Dieter Zetsche





German automotive executive Dieter Zetsche (born 1953) was credited with a sharp improvement of the fortunes of the United States-based Chrysler division of the DaimlerChrysler auto firm in the early 2000s. Zetsche's feats as a corporate turnaround artist, which went back to his days at the helm of the truck manufacturer Freightliner in the early 1990s, propelled him to the leadership of DaimlerChrysler in 2006.

Enjoyed Difficult Equestrian Sport

Dieter Zetsche (TSET-shuh) was born in Istanbul, Turkey, on May 5, 1953. His parents were German; his father was in Turkey to work in the field

of bridge construction. When Zetsche was two, his family returned to Germany and settled in the Frankfurt area. He attended school in a Frankfurt suburb, and his penchant for attempting difficult balancing acts showed in his choice of sport as a teenager: he practiced the difficult activity of equestrian vaulting, which might be defined as doing gymnastics while mounted on the back of a moving horse. To earn extra money he drove a beverage delivery truck. Zetsche passed the German Abitur, or university entrance exam, in 1971 and entered the engineering program at the University of Karlsruhe.

When he received his degree in electrical engineering in 1976, it was roughly the equivalent of a master's degree in the United States. He went to work as an engineer in the research division of Germany's oldest automaker, Daimler-Benz, the makers of Mercedes-Benz automobiles as well as other automotive products, while doing work on a Ph.D. in mechanical engineering at the Technical University of Paderborn. He was granted the degree in 1982. Zetsche's first car was a 1971 Volkswagen Beetle. Shortly after finishing his education, Zetsche married his wife, Gisela; the pair raised three children.

By that time Zetsche had already advanced to the position of assistant to the chief engineer of Daimler-Benz's commercial vehicle division. His promotion in 1981 was the first in a rapid series of advances that would, within a decade, see him emerge as a leader in national and then international operations. Part of his career was spent on the truck manufacturing side of Daimler-Benz. He became co- ordinator for commercial vehicle development activities in 1984, and senior manager and chief engineer of the company's cross-country vehicle unit in 1986.

The following year, Zetsche moved to South America to head the engineering and product development departments of Mercedes-Benz of Brazil. His skill with foreign languages proved an asset to his career in the increasingly international auto business; he speaks six languages—German, English, French, Portuguese, Spanish, and Latin. In 1989 Zetsche was named president of Mercedes-Benz Argentina. He was credited with engineering a turnaround in Daimler-Benz's troubled operations there.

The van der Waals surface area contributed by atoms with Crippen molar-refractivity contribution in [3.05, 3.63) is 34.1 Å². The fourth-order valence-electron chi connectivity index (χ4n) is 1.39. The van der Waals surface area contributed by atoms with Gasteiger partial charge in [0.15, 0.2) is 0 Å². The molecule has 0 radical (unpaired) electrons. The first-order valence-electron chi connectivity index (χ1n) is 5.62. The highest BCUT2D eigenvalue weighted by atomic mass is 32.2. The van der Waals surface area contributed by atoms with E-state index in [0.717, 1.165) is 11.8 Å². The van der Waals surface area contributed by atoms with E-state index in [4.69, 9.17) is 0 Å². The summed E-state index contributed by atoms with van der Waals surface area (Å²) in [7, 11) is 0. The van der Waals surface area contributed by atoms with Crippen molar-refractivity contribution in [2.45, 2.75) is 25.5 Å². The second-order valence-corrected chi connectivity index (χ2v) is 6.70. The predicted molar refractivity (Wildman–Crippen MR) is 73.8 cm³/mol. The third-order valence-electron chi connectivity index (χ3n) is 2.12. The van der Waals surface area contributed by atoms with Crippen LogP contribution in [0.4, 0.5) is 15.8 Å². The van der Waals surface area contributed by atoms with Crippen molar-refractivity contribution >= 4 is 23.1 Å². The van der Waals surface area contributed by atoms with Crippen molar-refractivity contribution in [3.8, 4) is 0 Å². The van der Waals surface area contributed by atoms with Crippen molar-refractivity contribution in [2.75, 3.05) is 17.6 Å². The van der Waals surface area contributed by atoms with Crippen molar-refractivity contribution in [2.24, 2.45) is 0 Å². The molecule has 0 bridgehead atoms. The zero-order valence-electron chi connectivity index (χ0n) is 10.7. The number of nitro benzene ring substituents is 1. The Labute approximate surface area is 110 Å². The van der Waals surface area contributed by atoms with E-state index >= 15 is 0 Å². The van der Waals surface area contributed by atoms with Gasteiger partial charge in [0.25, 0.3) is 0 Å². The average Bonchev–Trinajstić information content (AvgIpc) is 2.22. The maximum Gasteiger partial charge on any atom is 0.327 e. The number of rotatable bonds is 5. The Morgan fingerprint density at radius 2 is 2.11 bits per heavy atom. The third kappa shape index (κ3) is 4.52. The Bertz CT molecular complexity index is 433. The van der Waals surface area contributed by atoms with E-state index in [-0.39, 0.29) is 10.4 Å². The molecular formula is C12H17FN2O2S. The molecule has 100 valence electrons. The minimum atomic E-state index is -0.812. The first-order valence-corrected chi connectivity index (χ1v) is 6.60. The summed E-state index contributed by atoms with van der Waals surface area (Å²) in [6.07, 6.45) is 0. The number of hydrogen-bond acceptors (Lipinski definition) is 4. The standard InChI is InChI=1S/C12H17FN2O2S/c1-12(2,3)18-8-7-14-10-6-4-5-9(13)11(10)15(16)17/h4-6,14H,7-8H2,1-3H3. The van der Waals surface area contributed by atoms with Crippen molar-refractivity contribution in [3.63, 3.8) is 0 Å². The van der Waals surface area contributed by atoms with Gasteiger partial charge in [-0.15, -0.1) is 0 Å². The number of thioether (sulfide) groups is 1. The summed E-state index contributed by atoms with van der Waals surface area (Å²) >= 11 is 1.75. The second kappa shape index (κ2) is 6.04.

Headed Freightliner

In 1991 Zetsche came to the United States for the first time, as president of the Freightliner truck firm, owned by Daimler-Benz and headquartered in Portland, Oregon. His open, informal management style meshed well with American corporate culture, and he would later express the opinion that stereotypical differences between American and German corporate styles were often overstated. The results he achieved at Freightliner were rapid, involving the layoffs of some 3,800 workers. Over 14 months the company increased its market share and surged past rivals such as Volvo and Navistar.

Clearly now being groomed for the higher corporate ranks at Daimler-Benz, Zetsche returned to Germany in 1992. He became chief engineer of the development division for Mercedes-Benz, joining several of the company's sales management boards. He was seen as a protégé of Daimler-Benz chairman Jürgen Schrempp. The challenges the pair faced with the Mercedes-Benz auto line were substantial; once unchallenged as Europe's premier luxury auto nameplate, the company had suffered under competition from German automaker BMW and from Japanese upstarts Lexus and Acura, and had failed to introduce new models that caught the public imagination.